40 Years of Atkins – Atkins Diet Review

DrRobertAtkinsThe question that many people ask today is this: Is the Atkins Diet safe? The Atkins’ Diet Revolution was first published in 1972, 40 years ago.

Ever since then, the dieting community have been split into two groups – those that have tried it and lost weight, and support the method whole heartedly, and those that claim that it is a high risk, unhealthy diet that will lead to heart disease, high blood pressure and dangerously high cholesterol.

Dr. Atkins provided many case studies of people that had shown reduced blood pressure, bad cholesterol and other indicators of heart disease, however, critics claim that this is not the whole picture.


So, where are we now, in 2012, with the Atkins’ diet? The Atkins Diet is certainly not in the press as much as it was before. When celebrities such as Jennifer AnistonGeri Halliwell and Minnie Driver were all “on Atkins” many people followed suit, as often happens. However, there has certainly been no recent press regarding celebs on Atkins. In addition to that, some libraries in reviewing their diet book collections and have discarded copies of the Atkins approach.

The most important opinion however, is that of the scientific community. So, how does the medical and scientific community feel about Atkins today?

Scientific Timeline on Atkins:

In 2003, research carried out by the Weight and Eating Disorders Program at the University of Pennsylvania showed that the Atkins diet can actually reduce the risk of heart disease. The results of the study came as a surprise to lead researcher Gary Foster.

In this study, following the Atkins diet raised HDL (good cholesterol) levels by 11%, compared with only a 1.6% increase for low-fat dieters.

Also, triglycerides were reduced by 17% after a year on Atkins, whereas low-fat diets showed no improvements.

Research did not determine how the diet worked, but suggested that increased weight loss was the result of more structure eating, and from dieters feeling fuller sooner, rather than the role of lipolysis and insulin control.

Also in 2003, Belinda Linden, head of medical information at the British Heart Foundation made a statement on the Atkin’s diet, based on their research: “Previous studies have shown that weight loss from the Atkins Diet may involve muscle loss rather than body fat.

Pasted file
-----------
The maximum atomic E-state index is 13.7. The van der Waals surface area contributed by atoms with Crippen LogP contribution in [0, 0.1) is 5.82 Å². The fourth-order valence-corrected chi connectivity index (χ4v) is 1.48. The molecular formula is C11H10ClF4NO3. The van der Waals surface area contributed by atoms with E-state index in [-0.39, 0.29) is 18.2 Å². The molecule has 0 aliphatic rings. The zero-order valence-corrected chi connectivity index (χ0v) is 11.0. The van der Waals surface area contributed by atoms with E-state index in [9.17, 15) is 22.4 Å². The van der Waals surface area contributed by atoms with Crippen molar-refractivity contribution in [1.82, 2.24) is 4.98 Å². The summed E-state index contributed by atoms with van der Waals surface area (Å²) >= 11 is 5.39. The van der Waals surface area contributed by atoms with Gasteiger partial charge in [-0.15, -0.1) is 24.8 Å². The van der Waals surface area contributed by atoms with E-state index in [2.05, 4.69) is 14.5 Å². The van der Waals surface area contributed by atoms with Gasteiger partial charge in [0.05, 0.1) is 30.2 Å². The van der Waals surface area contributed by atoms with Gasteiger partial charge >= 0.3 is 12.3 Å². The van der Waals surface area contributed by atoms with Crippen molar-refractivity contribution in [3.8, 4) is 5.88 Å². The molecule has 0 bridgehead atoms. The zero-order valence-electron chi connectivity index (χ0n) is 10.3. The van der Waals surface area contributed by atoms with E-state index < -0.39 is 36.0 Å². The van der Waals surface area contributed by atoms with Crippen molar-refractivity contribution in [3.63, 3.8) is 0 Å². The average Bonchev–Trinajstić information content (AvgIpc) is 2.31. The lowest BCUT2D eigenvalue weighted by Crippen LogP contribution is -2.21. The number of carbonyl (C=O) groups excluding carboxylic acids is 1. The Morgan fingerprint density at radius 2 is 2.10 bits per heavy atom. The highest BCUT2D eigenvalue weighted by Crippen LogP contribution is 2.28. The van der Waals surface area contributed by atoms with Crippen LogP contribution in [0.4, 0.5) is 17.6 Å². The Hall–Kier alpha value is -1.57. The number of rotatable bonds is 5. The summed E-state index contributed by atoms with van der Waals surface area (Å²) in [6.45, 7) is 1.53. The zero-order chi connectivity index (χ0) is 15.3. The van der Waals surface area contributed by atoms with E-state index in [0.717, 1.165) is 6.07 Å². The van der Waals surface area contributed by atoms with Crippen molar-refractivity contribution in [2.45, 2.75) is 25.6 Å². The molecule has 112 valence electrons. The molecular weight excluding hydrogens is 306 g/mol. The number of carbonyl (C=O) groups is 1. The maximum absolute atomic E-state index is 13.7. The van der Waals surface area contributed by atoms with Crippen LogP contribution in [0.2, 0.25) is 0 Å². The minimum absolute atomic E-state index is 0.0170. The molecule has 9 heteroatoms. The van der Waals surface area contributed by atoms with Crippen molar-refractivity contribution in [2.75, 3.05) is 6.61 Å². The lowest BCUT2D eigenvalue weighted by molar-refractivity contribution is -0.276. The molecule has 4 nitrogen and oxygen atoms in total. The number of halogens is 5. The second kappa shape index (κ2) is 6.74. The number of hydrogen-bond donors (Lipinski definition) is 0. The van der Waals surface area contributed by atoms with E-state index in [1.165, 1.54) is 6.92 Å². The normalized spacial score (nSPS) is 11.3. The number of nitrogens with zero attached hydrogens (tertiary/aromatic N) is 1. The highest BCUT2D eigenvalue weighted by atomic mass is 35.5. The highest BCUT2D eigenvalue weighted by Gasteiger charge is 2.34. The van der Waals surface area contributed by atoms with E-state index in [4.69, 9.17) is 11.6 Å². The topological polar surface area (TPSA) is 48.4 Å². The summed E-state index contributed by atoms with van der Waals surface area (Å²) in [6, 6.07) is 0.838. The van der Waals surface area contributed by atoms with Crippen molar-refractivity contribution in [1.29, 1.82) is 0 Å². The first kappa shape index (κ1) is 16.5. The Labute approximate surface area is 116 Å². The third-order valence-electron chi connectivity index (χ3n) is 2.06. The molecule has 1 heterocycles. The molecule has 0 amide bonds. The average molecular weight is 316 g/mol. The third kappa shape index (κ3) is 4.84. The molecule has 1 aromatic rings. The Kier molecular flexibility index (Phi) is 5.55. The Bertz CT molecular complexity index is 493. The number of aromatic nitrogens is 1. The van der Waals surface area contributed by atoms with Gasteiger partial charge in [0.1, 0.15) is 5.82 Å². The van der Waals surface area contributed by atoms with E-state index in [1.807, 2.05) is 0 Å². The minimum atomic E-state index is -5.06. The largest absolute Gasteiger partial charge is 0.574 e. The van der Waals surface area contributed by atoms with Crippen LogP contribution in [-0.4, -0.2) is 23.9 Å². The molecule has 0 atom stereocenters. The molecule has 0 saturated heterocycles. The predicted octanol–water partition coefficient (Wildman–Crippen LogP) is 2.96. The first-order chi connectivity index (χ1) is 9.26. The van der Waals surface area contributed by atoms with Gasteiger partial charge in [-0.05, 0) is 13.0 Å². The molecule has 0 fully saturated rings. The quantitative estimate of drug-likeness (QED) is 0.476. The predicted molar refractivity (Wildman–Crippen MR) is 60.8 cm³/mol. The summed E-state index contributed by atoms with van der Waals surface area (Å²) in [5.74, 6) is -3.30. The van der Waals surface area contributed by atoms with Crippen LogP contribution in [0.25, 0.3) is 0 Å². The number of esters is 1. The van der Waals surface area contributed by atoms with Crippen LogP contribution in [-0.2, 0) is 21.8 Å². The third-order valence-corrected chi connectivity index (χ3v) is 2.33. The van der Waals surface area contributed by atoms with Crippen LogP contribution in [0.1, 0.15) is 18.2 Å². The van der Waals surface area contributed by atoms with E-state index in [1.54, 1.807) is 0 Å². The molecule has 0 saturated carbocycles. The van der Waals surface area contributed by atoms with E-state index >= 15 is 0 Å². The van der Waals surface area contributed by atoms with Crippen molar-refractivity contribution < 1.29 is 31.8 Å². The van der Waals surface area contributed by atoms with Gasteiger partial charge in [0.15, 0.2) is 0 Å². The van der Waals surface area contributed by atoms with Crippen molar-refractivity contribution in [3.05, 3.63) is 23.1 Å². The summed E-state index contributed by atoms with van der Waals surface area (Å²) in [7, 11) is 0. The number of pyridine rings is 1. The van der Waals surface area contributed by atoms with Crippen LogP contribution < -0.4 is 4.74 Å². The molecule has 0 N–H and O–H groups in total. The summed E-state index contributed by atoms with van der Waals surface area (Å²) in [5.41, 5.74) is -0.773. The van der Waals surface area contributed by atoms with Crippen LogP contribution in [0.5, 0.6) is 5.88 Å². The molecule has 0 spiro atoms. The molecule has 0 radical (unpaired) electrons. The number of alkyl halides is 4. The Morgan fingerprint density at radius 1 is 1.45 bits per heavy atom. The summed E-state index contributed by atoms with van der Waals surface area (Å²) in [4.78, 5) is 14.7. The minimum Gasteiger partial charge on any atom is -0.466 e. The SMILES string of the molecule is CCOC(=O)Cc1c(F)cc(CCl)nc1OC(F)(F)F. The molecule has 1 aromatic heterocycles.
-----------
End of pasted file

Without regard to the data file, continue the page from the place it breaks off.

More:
Another potential problem is that it is so far unclear from studies whether weight loss is sustained over a longer period than six months. One of the studies shows no significant difference at 12 months.

With minimal fruit and vegetables included in the diet, it holds serious implications for coronary heart disease and cancer.

Diets need to be varied to protect against these conditions – and this one isn’t. This diet requires further long term and larger studies before its effectiveness can be confirmed.”

Some controversial news came out in 2003, shortly after of Dr. Atkins’ death in April. A nutritionist condemned the Atkins Diet, saying there was not a “shred of evidence” to suggest that it worked.

However, it emerged that the nutritionist, Susan Jebb, who was the head of nutrition and health research at the Medical Research Council (MRC), had been commissioned by Fab, the organization which is recognized as the lobbying arm of the National Association of British and Irish Millers.

The MRC was to be paid GBP10,000 by Fab to fund the research, which mostly involved reviewing scientific papers on low and high carb diets.

In May 2004, the Annals of Internal Medicine, (vol 140, p778) reported on research comparing followers of the Atkins Diet with those on a low fat diet. This was the longest study to date – a year long.

Blood analysis showed that Atkins dieters had lower levels of triglycerides, potentially harmful blood fats which can trigger heart disease. Concentrations of beneficial high density cholesterols (HDLs) were also greater in the Atkins group. Also, these favorable changes remained until the end of the study, suggesting that there might be lasting benefits.

In another six month study, this time on 120 overweight patients at the Duke University Medical Center in Durham, North Carolina, more positive results were shown for Atkins. The low-carbohydrate dieters lost an average of 12 kilos, twice that lost by those on a low-fat regime (Annals of Internal Medicine, vol 140, p769). And the pattern of blood fats and sugars mirrored that in the first study.